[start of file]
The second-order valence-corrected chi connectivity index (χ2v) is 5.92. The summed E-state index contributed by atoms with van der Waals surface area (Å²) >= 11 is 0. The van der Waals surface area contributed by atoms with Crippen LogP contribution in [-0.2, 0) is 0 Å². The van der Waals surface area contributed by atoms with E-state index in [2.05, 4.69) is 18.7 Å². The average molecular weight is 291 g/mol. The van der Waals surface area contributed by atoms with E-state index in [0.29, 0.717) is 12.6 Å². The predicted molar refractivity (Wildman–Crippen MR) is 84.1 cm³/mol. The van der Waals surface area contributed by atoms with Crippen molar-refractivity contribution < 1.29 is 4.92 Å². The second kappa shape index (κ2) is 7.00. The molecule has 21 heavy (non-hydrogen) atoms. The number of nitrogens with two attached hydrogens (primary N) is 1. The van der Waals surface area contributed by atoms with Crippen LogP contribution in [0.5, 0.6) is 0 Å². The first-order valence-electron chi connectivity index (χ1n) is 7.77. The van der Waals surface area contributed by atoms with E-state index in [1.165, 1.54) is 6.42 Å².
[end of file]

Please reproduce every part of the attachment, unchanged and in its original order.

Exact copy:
The second-order valence-corrected chi connectivity index (χ2v) is 5.92. The summed E-state index contributed by atoms with van der Waals surface area (Å²) >= 11 is 0. The van der Waals surface area contributed by atoms with Crippen LogP contribution in [-0.2, 0) is 0 Å². The van der Waals surface area contributed by atoms with E-state index in [2.05, 4.69) is 18.7 Å². The average molecular weight is 291 g/mol. The van der Waals surface area contributed by atoms with E-state index in [0.29, 0.717) is 12.6 Å². The predicted molar refractivity (Wildman–Crippen MR) is 84.1 cm³/mol. The van der Waals surface area contributed by atoms with Crippen molar-refractivity contribution < 1.29 is 4.92 Å². The second kappa shape index (κ2) is 7.00. The molecule has 21 heavy (non-hydrogen) atoms. The number of nitrogens with two attached hydrogens (primary N) is 1. The van der Waals surface area contributed by atoms with Crippen LogP contribution in [0.5, 0.6) is 0 Å². The first-order valence-electron chi connectivity index (χ1n) is 7.77. The van der Waals surface area contributed by atoms with E-state index in [1.165, 1.54) is 6.42 Å².